Intentional design, avoiding chaos, using temporary failures as teachable moments.  Those are essential features of a joyful learning community, but X, Y, and the others are still getting used to them.  They were sad and mad, of course, and they briefly wanted to argue about other people … but within a few minutes, they felt more like members of a joyful learning community than they had in several days.

It’s hard to find, let alone build, flexible structures!  It’s hard to build open-ended learning environments that are open enough, but not chaoticstructured enough, but not authoritarian or controlling.  It’s even harder when you have 90 or 95 minutes a day, and then X, Y, and the others leave you and go off to Ms. X’s yelling and labeling and empty threats and new seating charts and punishment quizzes.

Hard … but not impossible.  Hard … but worth the effort.  Hard … but essential, since X, Y, and all of us are living in a world where flexible structures are the only successful ones, where self-management is the price of entry.  Is it ironic or highly appropriate that X and Y misbehaved on the very day when we were reading about the disastrous misbehavior of little Quintus Flavius in Tres Columnae Lectiō IX?  Like X and Y, Quintus Flavius is puzzled by the unusual features of Fabius’ school, by the fact that nēmō propter quaestiōnēs vapulat, as Fabius angrily informs Quintus Flavius’ paedagogus at one point.  Like Quintus Flavius, X and Y may have confused flexible structure with no structurefreedom with license, the demand for self-control with an opportunity to be out of control.  It’s sad if they did, but it’s really no more surprising than it was for Quintus Flavius to run around screaming and chanting.  Fortunately for them, their consequences were much less physically painful than his!

Later in the day, B and U were chatty and unfocused – surprisingly so, given the progress they’d been making.  “We’re sorry,” they said, “but it’s Spirit Week, and it’s exciting, and it’s hard to pay attention!”  Yes, I told them, I do understand about that … but the expectations remain, and it’s important that you take ownership of meeting them or not.  By the end of the day, B and U were less distracted.  And C, who sometimes just wants to sit, did an excellent job with his Minor Assessment product.  And K, O, and T, who sometimes forget a segment, did a beautiful job this time, with all three of them involved.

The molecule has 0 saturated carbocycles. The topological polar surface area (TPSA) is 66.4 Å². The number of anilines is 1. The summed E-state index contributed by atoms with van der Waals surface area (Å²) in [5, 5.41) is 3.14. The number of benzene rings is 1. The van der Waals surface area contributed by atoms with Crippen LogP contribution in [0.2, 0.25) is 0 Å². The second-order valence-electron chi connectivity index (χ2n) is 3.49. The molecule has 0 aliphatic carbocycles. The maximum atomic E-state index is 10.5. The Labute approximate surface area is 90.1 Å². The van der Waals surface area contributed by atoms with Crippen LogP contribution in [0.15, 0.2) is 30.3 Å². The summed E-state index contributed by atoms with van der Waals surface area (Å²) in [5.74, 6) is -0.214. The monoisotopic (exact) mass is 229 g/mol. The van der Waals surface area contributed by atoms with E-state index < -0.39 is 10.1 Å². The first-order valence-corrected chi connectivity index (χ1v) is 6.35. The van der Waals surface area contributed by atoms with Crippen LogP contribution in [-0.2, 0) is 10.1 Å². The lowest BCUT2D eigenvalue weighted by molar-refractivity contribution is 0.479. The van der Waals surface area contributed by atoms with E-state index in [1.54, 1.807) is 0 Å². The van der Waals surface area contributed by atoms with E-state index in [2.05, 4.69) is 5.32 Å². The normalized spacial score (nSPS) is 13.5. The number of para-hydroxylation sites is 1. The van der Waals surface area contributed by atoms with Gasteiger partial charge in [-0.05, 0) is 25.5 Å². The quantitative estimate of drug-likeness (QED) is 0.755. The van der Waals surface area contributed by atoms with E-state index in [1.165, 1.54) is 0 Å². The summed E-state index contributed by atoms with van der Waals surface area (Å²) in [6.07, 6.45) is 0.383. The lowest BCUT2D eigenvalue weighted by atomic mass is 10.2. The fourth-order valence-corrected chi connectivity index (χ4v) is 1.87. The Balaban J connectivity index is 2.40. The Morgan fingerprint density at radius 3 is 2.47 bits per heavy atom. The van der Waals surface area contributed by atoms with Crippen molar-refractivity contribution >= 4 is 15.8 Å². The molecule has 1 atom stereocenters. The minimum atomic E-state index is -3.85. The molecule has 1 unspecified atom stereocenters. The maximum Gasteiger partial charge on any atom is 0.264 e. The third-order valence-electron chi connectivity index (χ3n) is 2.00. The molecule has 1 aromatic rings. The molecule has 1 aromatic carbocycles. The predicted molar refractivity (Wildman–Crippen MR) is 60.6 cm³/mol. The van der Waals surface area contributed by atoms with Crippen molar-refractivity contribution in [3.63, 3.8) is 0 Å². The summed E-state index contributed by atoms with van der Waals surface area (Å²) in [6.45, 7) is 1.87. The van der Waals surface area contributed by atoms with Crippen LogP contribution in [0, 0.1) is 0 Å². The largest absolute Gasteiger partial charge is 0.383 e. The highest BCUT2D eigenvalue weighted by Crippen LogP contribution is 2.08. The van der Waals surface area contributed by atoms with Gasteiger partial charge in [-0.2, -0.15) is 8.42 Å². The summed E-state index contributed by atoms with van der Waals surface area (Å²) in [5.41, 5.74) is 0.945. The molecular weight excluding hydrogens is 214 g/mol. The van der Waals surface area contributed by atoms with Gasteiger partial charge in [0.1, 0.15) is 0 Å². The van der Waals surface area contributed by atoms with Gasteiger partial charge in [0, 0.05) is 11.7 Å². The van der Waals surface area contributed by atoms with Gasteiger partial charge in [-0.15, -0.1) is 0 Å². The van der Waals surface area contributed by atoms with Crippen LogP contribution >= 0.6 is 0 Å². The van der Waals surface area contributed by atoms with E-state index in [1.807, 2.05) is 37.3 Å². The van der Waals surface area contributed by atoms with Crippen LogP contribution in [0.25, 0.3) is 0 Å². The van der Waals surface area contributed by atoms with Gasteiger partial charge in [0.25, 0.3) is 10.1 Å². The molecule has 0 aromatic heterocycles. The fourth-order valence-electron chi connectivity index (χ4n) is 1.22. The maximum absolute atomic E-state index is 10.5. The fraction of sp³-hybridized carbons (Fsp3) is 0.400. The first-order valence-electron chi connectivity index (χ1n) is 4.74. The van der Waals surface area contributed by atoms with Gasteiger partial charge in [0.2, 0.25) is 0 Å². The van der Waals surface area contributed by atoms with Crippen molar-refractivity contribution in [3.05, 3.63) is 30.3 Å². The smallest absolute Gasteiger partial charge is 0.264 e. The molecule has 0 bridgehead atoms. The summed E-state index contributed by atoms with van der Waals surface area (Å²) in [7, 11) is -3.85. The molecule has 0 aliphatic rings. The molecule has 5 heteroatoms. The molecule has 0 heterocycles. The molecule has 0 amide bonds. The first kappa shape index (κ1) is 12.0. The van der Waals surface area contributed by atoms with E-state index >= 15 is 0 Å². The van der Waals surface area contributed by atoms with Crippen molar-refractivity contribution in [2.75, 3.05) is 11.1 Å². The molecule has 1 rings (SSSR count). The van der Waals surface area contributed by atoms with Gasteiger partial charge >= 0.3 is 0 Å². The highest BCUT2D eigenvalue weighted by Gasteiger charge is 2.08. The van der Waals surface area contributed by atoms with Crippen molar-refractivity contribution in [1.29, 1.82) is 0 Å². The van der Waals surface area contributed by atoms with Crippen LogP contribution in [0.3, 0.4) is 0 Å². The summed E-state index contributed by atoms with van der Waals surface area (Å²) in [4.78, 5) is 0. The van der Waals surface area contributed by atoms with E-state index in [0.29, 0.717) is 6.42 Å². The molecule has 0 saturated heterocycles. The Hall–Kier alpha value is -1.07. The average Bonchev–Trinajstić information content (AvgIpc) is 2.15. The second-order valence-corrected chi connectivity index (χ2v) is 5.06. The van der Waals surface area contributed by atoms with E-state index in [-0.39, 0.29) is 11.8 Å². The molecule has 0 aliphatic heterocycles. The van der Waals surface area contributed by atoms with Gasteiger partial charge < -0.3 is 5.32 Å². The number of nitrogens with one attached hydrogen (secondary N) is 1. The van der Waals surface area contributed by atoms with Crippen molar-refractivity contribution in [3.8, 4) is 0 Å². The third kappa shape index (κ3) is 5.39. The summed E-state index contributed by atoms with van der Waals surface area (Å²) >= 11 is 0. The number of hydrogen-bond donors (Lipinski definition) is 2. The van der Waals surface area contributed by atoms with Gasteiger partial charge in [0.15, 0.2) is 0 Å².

Flexible structures are important, but you have to build them anew … and you have to build them together when you’re building a joyful learning community.  It’s tempting, but ultimately futile, to reach for the same-old same-old, just as Ms. X’s own quest for the perfect lesson plans – the ones she can “just turn in exactly the same from year to year” because they’ll be “exactly the way they need to be” – will ultimately prove both tempting and futile.  Ms. X will have to learn that lesson for herself, just as X and Y had to learn the lesson about representing the Latin Family and B, U, and the others had to re-learn the one about managing yourself in the midst of distractions.

I wonder what new insights, new lessons, and new structures we’ll all discover today!

Published in: on November 6, 2013 at 11:17 am  Leave a Comment